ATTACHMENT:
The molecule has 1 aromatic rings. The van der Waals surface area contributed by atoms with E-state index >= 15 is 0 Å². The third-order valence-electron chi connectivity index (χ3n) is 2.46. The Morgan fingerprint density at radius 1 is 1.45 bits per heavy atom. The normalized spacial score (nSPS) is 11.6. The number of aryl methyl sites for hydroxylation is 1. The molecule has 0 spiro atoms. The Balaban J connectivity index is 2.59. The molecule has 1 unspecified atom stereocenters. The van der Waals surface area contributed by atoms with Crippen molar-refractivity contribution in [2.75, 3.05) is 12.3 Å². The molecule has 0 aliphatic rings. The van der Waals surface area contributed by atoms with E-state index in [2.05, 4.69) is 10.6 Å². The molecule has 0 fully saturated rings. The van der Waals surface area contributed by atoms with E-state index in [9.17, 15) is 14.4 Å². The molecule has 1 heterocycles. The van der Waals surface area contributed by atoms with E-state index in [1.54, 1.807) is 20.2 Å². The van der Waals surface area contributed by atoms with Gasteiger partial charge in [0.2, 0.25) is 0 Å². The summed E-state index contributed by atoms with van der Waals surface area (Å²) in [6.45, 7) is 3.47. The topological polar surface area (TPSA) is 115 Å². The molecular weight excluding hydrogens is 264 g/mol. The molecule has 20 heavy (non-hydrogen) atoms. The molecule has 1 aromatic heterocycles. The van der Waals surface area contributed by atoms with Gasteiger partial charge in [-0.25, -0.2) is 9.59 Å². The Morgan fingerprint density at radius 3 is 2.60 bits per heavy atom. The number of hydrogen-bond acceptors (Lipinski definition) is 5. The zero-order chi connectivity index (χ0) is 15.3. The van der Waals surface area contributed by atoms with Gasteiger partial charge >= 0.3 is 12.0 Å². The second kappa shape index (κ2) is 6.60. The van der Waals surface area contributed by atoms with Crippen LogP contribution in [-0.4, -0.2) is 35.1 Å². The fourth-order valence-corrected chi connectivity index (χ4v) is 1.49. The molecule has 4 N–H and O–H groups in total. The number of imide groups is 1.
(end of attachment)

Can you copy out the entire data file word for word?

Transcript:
The molecule has 1 aromatic rings. The van der Waals surface area contributed by atoms with E-state index >= 15 is 0 Å². The third-order valence-electron chi connectivity index (χ3n) is 2.46. The Morgan fingerprint density at radius 1 is 1.45 bits per heavy atom. The normalized spacial score (nSPS) is 11.6. The number of aryl methyl sites for hydroxylation is 1. The molecule has 0 spiro atoms. The Balaban J connectivity index is 2.59. The molecule has 1 unspecified atom stereocenters. The van der Waals surface area contributed by atoms with Crippen molar-refractivity contribution in [2.75, 3.05) is 12.3 Å². The molecule has 0 aliphatic rings. The van der Waals surface area contributed by atoms with E-state index in [2.05, 4.69) is 10.6 Å². The molecule has 0 fully saturated rings. The van der Waals surface area contributed by atoms with E-state index in [9.17, 15) is 14.4 Å². The molecule has 1 heterocycles. The van der Waals surface area contributed by atoms with E-state index in [1.54, 1.807) is 20.2 Å². The van der Waals surface area contributed by atoms with Gasteiger partial charge in [0.2, 0.25) is 0 Å². The summed E-state index contributed by atoms with van der Waals surface area (Å²) in [6.45, 7) is 3.47. The topological polar surface area (TPSA) is 115 Å². The molecular weight excluding hydrogens is 264 g/mol. The molecule has 20 heavy (non-hydrogen) atoms. The molecule has 1 aromatic heterocycles. The van der Waals surface area contributed by atoms with Gasteiger partial charge in [-0.25, -0.2) is 9.59 Å². The Morgan fingerprint density at radius 3 is 2.60 bits per heavy atom. The number of hydrogen-bond acceptors (Lipinski definition) is 5. The zero-order chi connectivity index (χ0) is 15.3. The van der Waals surface area contributed by atoms with Gasteiger partial charge >= 0.3 is 12.0 Å². The second kappa shape index (κ2) is 6.60. The van der Waals surface area contributed by atoms with Crippen LogP contribution in [-0.4, -0.2) is 35.1 Å². The fourth-order valence-corrected chi connectivity index (χ4v) is 1.49. The molecule has 4 N–H and O–H groups in total. The number of imide groups is 1.